In my ongoing quest to build a physical cab dashboard to control Train Simulator, and important set of components are the gauges that tell me what’s going on with the train. I already showed off the internals of an AWS sunflower, which will become CAN bus-connected in a future blog post, early experiments with a speedometer, and next up is an air pressure gauge or air gauge. In a self-powered train or locomotive, one or more air gauges are vital instruments to tell the engineer (or driver, for my UK readers) information about the air-driven braking system. In modern trains, compressed air pressure is usually used to push the brake shoes against the tread of steel wheels, or calipers around the disks of a disk brake. At the very least, the engineer or driver needs to know that there is sufficient air pressure available to be applied to the brakes if needed, and also needs to know how much pressure is being used to apply the brakes to the wheels right now. The higher the pressure in the brake cylinder, the stronger the braking force and the higher the deceleration. Apply and release the brakes too often, and not enough pressure will remain in the air reservoirs, such as the main reservoir, to apply the brakes and stop the train: the air compressor(s) take time to restore that pressure.

Some multiple-unit (MU) equipment has a single two-needle gauge showing the pressure in the main reservoir and the brake pipe: as the pressure in the brake pipe falls, the braking force increases. Reduce the brake pipe pressure to zero, and the full force of emergency braking is applied. Locomotives frequently have two two-needle gauges, which need to convey four pressures: the main reservoir (MR, your primary source of compressed air), the equalizing reservoir (EQ/ER, an indirect pressure that ultimately controls the train’s brake pipe pressure), the locomotive’s brake cylinder pressure (BC), and the train’s brake pipe pressure (BP). The brake cylinder pressure is at zero pressure when brakes are fully released, and the function of the equalizing reservoir is outside the scope of this blog post. Wikipedia has a decent explanation.

I started this part of the project with a two-needle air gauge from Graham-White, now a division of Wabtec, similar to this one. While the legend on the front of my gauge indicates that the red hand was for the straight air (almost certainly locomotive brake cylinder) and the black for trainline brake pipe, I tend to run primarily passenger service with MUs or with UK power cars that don’t have separate independent and automatic brakes. Therefore, I’m currently using the red needle to indicate main reservoir (MR) pressure, and the black needle to indicate brake cylinder (BC) pressure.

These gauges are masterpieces of miniature mechanisms: air pressure straightens brass tubes, which pulls a curve rack gear against a pinion gear, rotating a needle. Indeed, the two-needle coaxial version cleverly fits two such mechanisms together. I had the unenviable task of gutting my beautiful example, reducing it to the plastic case, metal face, needles, and plexiglass faceplate. Here’s the back of the metal face, showing the Bourdon tubes, the central hole through which the needle axes go, and the two large apertures where air pressure from the rest of the air system enters.

As discussed at some length in my first post about this project, I knew I would need to control stepper motors for various gauges. I tried to control the stepper motor in that post’s off-the-shelf tachometer, and later found myself with popular X27 and X40 (single-axis and biaxial, respectively) stepper motors commonly used in automotive instruments. In fact, the CAN controller board design in the previous post has an explicit footprint right on the board for soldering either stepper motor. These unusual motors are controlled differently from a normal two-coil stepper motor, with six phases instead of eight: interesting discussion can be found, for example, on the Arduino forum. At length I modified my previous Raspberry Pi Pico stepper driver to be able to properly control these motors, and then designed a way to offload stepper control to the Pi Pico’s second core while continuing CAN communication on the first core, an aspect of the CAN controller firmware that I hope to detail in a future post. Before I hooked up the CAN bus control, I ran tests to make sure the two needles moved as expected with the X27/X40 stepper library.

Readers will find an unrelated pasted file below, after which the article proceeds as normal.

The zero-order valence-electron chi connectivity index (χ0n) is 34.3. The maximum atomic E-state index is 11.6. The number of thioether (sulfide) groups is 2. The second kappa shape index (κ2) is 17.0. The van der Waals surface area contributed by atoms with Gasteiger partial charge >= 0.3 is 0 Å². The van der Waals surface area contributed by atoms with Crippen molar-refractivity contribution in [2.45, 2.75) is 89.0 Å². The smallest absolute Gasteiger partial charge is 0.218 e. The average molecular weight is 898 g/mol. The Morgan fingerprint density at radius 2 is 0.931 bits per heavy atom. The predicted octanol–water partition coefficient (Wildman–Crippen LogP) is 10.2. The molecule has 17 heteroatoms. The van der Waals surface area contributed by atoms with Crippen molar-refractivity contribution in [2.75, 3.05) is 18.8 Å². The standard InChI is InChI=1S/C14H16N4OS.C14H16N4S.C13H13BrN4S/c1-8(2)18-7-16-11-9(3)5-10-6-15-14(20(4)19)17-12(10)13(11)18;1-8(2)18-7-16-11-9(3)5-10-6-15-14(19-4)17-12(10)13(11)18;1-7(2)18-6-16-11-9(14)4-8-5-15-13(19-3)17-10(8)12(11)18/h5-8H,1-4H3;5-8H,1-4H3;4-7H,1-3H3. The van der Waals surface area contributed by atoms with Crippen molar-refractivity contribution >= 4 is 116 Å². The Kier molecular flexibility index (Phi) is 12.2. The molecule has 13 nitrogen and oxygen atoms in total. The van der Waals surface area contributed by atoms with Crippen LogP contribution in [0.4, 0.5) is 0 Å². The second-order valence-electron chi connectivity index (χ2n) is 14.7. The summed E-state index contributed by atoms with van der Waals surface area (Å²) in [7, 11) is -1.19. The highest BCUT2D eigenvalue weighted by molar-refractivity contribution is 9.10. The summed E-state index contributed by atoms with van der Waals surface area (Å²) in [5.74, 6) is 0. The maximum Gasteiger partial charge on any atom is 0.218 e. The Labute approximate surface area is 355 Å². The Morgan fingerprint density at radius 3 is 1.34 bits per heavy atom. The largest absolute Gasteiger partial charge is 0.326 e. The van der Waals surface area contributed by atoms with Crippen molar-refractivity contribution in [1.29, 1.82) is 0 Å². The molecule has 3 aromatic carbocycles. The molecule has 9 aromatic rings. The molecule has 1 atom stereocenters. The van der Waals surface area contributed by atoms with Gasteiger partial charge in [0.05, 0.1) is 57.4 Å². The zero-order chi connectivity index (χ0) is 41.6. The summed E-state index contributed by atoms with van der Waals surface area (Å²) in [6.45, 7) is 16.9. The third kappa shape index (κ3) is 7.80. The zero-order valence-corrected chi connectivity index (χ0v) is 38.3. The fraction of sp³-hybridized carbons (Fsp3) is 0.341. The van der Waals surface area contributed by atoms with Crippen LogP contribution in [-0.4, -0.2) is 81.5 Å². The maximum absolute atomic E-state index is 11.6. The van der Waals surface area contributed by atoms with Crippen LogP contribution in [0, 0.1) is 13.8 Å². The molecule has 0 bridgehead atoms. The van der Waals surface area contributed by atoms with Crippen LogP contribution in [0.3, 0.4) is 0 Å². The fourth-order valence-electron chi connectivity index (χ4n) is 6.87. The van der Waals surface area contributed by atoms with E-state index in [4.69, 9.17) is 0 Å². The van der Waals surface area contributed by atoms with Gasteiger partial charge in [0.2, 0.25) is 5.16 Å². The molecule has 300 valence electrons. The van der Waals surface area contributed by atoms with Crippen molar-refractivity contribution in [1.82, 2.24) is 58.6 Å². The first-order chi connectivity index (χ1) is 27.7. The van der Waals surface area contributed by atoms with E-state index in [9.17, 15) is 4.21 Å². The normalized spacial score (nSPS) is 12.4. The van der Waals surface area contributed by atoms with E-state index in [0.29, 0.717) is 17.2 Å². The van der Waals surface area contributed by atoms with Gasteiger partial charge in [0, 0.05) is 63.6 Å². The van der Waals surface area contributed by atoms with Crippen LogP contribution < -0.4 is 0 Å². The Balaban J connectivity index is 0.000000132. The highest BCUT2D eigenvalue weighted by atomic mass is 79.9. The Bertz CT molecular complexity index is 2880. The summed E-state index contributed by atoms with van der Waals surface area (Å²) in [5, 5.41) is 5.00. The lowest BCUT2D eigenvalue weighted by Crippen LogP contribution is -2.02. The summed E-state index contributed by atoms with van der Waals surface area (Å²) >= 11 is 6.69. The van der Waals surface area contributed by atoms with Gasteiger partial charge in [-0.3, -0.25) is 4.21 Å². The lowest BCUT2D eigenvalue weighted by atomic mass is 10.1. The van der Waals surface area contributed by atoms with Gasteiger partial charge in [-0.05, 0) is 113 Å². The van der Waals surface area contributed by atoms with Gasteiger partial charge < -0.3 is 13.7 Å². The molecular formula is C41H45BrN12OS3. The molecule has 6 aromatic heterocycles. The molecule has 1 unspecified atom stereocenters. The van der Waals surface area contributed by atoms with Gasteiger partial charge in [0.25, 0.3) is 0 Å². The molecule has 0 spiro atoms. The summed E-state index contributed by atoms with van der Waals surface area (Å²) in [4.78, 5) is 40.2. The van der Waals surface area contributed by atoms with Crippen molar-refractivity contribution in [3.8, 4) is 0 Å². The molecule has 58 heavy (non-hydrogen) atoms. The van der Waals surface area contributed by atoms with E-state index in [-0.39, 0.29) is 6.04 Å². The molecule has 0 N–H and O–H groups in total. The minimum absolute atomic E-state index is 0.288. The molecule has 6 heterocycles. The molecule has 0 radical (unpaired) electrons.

I was pleased to see that the CAN controller board fit neatly into the air gauge housing; unfortunately, the axes of the X40 stepper motor are not in the center of the board, and I also needed to access the RJ-45 CAN bus ports, so I had to cut a hole in the side of the housing.

Other than writing the computer-side software to translate the RailDriver API information about air pressure into messages that could be sent over the CAN bus, I also wanted to make the gauge’s illumination work. It used to use incandescent bulbs, plugged into two sockets at the top of the plastic casing, and probably powered by a 24V supply. I wanted something better-suited to my 5V/12V supply that was more modern, so I created LED replacements for the incandescent bulbs. I also added a new module to my CAN controller firmware so that any module can easily include illumination (I’m calling it backlighting), and soon enough I could read my pressures in the dark:

It was particularly gratifying seeing the illumination change as I turned the “Desk Illumination” knob on a virtual Class 802 train in Train Simulator:

Setting the air gauge illumination intensity from within Train Simulator

Finally, I can now see air pressure and AWS status, and I have buttons for AWS knowledgement and DRA (more on the DRA button in a future post). Other than DRA, coming soon are door controls and real UK train speedometers.